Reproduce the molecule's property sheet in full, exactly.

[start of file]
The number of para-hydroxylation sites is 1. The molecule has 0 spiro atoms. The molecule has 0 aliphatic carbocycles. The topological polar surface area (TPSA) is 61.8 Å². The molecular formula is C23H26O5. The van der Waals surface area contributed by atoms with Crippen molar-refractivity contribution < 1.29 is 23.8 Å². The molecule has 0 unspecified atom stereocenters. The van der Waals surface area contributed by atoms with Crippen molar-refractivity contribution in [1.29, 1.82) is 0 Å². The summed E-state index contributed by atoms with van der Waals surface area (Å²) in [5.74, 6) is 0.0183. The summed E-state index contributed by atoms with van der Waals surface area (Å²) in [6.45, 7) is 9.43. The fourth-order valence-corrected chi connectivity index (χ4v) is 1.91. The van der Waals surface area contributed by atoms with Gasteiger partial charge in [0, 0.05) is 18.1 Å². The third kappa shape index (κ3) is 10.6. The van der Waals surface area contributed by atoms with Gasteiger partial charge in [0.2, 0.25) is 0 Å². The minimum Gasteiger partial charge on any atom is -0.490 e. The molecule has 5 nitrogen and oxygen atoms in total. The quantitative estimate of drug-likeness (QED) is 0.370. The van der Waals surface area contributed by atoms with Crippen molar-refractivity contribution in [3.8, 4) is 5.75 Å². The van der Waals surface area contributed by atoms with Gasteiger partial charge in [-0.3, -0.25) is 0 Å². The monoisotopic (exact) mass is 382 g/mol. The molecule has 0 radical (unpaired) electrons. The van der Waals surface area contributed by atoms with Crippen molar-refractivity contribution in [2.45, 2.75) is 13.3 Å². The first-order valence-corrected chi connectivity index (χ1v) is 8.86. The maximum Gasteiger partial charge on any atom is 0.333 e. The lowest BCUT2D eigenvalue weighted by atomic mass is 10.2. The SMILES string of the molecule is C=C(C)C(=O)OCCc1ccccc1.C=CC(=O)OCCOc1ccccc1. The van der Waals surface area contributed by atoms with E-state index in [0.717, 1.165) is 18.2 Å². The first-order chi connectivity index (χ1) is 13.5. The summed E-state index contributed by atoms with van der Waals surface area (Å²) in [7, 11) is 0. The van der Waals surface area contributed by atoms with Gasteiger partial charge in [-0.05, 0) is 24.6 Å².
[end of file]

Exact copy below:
The number of para-hydroxylation sites is 1. The molecule has 0 spiro atoms. The molecule has 0 aliphatic carbocycles. The topological polar surface area (TPSA) is 61.8 Å². The molecular formula is C23H26O5. The van der Waals surface area contributed by atoms with Crippen molar-refractivity contribution < 1.29 is 23.8 Å². The molecule has 0 unspecified atom stereocenters. The van der Waals surface area contributed by atoms with Crippen molar-refractivity contribution in [1.29, 1.82) is 0 Å². The summed E-state index contributed by atoms with van der Waals surface area (Å²) in [5.74, 6) is 0.0183. The summed E-state index contributed by atoms with van der Waals surface area (Å²) in [6.45, 7) is 9.43. The fourth-order valence-corrected chi connectivity index (χ4v) is 1.91. The van der Waals surface area contributed by atoms with Gasteiger partial charge in [0, 0.05) is 18.1 Å². The third kappa shape index (κ3) is 10.6. The van der Waals surface area contributed by atoms with Gasteiger partial charge in [0.2, 0.25) is 0 Å². The minimum Gasteiger partial charge on any atom is -0.490 e. The molecule has 5 nitrogen and oxygen atoms in total. The quantitative estimate of drug-likeness (QED) is 0.370. The van der Waals surface area contributed by atoms with Crippen molar-refractivity contribution in [3.8, 4) is 5.75 Å². The van der Waals surface area contributed by atoms with Gasteiger partial charge in [-0.3, -0.25) is 0 Å². The monoisotopic (exact) mass is 382 g/mol. The molecule has 0 radical (unpaired) electrons. The van der Waals surface area contributed by atoms with Crippen molar-refractivity contribution in [2.45, 2.75) is 13.3 Å². The first-order valence-corrected chi connectivity index (χ1v) is 8.86. The maximum Gasteiger partial charge on any atom is 0.333 e. The lowest BCUT2D eigenvalue weighted by atomic mass is 10.2. The SMILES string of the molecule is C=C(C)C(=O)OCCc1ccccc1.C=CC(=O)OCCOc1ccccc1. The van der Waals surface area contributed by atoms with E-state index in [0.717, 1.165) is 18.2 Å². The first-order chi connectivity index (χ1) is 13.5. The summed E-state index contributed by atoms with van der Waals surface area (Å²) in [7, 11) is 0. The van der Waals surface area contributed by atoms with Gasteiger partial charge in [-0.05, 0) is 24.6 Å².